Emotions are the focus of intense debate both in contemporary philosophy and psychology, and increasingly also in the history of ideas. Simo Knuuttila presents a comprehensive survey of philosophical theories of emotion from Plato to Renaissance times, combining rigorous philosophical analysis with careful historical reconstruction. The first part of the book covers the conceptions of Plato and Aristotle and later ancient views from Stoicism to Neoplatonism and, in addition, their reception and transformation by early Christian thinkers from Clement and Origen (...) to Augustine and Cassian. Knuuttila then proceeds to a discussion of ancient themes in medieval thought, and of new medieval conceptions, codified in the so-called faculty psychology from Avicenna to Aquinas, in thirteenth century taxonomies, and in the voluntarist approach of Duns Scotus, William Ockham, and their followers. Philosophers, classicists, historians of philosophy, historians of psychology, and anyone interested in emotion will find much to stimulate them in this fascinating book. (shrink)
This article considers three medieval approaches to the problem of future contingent propositions in chapter 9 of Aristotle's De Interpretatione . While Boethius assumed that God's atemporal knowledge infallibly pertains to historical events, he was inclined to believe that Aristotle correctly taught that future contingent propositions are not antecedently true or false, even though they may be characterized as true-or-false. Aquinas also tried to combine the allegedly Aristotelian view of the disjunctive truth-value of future contingent propositions with the conception of (...) all things being timelessly present to God's knowledge. The second approach was formulated by Peter Abelard who argued that in Aristotle's view future contingent propositions are true or false, not merely true-or-false, and that the antecedent truth of future propositions does not necessitate things in the world. After Duns Scotus, many late medieval thinkers thought like Abelard, particularly because of their new interpretation of contingency, but they did not believe, with the exception of John Buridan, that this was an Aristotelian view. (shrink)
In this article, I shall consider medieval discussions of the principles of Aristotelian syllogistic which were called the dictum de omni et nullo and the expository syllogism. I am particularly interested in how theological questions contributed to the introduction of some influential new medieval ideas, such as the extensional sameness of the subject as the basis of predication, the interpretation of the expository syllogism from this point of view, and the explication of the logical subject of universal and particular syllogistic (...) premises with the phrase `Anything/something which is A. . .'. I end with some remarks about the increasing medieval awareness that these developments were beyond Aristotle's purview. (shrink)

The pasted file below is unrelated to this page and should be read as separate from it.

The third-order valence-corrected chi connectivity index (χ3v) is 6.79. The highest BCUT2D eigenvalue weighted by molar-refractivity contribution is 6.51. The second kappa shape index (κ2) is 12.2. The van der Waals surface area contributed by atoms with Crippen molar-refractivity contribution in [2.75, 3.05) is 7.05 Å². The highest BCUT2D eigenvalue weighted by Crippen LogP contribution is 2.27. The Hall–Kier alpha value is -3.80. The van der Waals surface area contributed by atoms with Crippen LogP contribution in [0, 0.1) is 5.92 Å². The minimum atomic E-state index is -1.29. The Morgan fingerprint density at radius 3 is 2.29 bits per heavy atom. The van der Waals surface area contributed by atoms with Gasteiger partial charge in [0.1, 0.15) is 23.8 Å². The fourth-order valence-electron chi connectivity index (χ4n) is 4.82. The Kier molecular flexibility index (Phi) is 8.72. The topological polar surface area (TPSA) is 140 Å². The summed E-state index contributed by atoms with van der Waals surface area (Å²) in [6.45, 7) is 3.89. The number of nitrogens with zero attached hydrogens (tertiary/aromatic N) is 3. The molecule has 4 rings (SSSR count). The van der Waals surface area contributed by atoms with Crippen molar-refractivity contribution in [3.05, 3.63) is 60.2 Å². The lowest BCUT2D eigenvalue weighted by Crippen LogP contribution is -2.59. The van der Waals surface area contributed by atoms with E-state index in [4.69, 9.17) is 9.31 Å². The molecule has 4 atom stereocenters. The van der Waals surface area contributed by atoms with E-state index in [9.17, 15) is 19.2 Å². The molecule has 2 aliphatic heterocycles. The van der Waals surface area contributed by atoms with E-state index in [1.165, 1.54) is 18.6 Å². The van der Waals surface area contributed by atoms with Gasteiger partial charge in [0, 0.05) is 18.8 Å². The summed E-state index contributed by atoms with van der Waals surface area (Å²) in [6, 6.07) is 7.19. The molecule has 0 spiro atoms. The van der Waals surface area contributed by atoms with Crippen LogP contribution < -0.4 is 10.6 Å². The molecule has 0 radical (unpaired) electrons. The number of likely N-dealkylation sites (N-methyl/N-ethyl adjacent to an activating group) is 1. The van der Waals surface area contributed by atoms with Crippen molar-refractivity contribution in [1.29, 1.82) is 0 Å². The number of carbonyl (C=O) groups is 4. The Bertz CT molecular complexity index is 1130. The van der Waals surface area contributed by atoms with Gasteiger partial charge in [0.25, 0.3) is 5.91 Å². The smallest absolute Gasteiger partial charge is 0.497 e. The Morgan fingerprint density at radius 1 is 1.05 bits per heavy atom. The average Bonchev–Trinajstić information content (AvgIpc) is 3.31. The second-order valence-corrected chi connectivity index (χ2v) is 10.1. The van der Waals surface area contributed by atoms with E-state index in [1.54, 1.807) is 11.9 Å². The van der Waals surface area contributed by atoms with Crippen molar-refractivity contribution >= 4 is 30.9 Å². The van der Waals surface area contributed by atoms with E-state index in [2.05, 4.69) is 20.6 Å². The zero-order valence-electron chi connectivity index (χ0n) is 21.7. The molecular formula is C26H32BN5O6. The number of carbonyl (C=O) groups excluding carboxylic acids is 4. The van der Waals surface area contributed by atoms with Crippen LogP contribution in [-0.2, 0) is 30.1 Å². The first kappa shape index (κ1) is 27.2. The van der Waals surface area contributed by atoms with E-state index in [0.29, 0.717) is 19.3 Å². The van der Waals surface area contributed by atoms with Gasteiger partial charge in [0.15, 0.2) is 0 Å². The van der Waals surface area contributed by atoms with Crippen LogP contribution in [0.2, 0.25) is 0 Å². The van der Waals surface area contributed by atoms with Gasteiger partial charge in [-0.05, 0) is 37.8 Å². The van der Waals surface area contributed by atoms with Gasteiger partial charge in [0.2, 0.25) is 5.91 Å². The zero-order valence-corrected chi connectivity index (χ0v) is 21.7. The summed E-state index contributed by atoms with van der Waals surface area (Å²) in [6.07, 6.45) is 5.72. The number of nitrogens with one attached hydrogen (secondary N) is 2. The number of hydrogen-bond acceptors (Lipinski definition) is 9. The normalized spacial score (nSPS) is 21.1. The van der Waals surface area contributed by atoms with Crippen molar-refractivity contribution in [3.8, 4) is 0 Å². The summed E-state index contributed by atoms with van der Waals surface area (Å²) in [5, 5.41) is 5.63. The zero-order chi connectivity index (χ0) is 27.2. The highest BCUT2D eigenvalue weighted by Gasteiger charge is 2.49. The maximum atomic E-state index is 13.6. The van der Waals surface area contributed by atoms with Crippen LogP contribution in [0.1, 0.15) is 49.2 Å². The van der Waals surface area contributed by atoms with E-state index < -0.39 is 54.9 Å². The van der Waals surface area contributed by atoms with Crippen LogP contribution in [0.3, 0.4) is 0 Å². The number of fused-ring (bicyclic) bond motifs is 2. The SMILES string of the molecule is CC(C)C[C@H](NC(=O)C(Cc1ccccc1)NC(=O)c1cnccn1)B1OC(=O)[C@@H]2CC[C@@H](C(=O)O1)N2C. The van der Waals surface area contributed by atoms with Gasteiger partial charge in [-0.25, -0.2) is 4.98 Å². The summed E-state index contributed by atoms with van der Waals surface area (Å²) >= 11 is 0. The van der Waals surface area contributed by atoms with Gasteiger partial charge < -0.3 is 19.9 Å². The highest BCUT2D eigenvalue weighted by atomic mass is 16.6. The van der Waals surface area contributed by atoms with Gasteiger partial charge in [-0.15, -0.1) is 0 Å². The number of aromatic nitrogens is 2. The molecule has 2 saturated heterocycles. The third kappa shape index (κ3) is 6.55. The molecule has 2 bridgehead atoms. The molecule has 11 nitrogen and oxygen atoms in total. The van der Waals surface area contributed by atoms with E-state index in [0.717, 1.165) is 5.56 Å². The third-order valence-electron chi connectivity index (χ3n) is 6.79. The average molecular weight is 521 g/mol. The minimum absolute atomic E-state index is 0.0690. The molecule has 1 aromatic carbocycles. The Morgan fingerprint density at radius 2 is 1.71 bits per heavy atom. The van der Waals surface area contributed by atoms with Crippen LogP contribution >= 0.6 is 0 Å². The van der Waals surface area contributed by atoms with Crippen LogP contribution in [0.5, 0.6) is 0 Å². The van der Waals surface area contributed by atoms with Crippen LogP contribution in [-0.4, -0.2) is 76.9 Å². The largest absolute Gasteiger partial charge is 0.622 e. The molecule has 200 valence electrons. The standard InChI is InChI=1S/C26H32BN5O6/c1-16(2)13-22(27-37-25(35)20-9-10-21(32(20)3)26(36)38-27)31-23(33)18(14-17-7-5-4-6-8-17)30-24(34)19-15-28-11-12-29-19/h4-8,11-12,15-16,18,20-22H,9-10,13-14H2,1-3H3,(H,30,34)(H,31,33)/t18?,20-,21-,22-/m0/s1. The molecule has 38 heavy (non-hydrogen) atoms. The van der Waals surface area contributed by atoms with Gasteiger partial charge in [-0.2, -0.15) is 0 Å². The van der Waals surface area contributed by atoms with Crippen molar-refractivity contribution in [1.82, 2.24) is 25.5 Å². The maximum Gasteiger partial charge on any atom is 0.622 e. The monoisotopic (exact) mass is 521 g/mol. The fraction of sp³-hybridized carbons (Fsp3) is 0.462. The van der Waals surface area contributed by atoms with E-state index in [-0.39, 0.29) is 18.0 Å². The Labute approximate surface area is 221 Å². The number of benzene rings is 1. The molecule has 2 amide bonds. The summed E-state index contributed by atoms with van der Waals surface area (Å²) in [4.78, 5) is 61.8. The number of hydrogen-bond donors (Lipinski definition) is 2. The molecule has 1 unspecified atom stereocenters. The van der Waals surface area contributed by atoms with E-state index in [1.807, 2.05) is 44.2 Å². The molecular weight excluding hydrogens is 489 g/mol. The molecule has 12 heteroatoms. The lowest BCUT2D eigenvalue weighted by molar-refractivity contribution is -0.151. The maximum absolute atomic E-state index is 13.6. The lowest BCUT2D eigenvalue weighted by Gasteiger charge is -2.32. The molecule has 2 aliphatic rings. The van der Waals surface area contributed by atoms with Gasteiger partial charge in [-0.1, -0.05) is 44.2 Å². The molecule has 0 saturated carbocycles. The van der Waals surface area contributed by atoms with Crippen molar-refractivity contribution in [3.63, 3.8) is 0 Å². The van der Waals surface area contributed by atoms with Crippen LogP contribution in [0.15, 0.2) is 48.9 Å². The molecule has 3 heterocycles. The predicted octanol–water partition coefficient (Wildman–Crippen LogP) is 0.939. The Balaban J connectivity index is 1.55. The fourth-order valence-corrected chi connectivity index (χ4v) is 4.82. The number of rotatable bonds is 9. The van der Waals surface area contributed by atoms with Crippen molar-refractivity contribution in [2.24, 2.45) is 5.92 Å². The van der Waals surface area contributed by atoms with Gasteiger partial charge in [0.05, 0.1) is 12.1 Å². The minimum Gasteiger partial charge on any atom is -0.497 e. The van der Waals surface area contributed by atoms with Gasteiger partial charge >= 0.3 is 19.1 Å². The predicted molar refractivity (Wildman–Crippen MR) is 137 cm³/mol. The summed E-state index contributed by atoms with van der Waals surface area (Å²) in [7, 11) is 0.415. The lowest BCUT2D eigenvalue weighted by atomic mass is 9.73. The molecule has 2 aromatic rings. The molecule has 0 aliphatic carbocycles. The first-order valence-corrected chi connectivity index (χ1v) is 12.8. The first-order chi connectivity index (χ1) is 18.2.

An evening discussion between professors Jaakko Hintikka and Simo Knuuttila on September 2, 2007, at the Helsinki conference: Knuuttila: Ladies and gentlemen. Thank you for inviting us to this event and for this opportunity to discuss the latest volume of the Library of Living Philosophers, which was published last spring. The title of the volume is “The Philosophy of Jaakko Hintikka”. Probably most people here know this series, which was founded in 1939 by P. A. Schilpp. The idea of the (...) volumes is to invite some prominent philosophers to describe their lives and ideas and then ask other philosophers to write and comment on topics which the first author has written about. Then the philosopher to whom the book is dedicated answers and discusses these other people’s papers about his or her philosophy. These volumes gradually became a very popular series which most philosophical libraries wanted to have. It was considered such a good idea, giving rise to one of the most prestigious series in philosophy. It is also considered as a kind of philosophical honor for the philosopher to be chosen to be among these living philosophers. The books always have the same structure; first, an intellectual autobiography, pretty extensive, then the papers on the basic author’s philosophy and, last, the papers are answered separately. So there is a kind of discussion going on. The book on Jaakko Hintikka’s philosophy consists of almost 1000 pages. It is also available as a paperback. Now, I have prepared some questions. (shrink)
La théorie augustinienne de la volonté a été abondamment discutée au XII e siècle, et a donné naissance à une logique de la volonté, en particulier par sa théorie des actions contraintes et du rapport entre vouloir une fin et vouloir les moyens pour cette fin. Cette logique de la volonté se trouve ultérieurement assimilée par la logique déontique, telle qu'on la trouve développée par exemple chez Roger Roseth au XIV e siècle.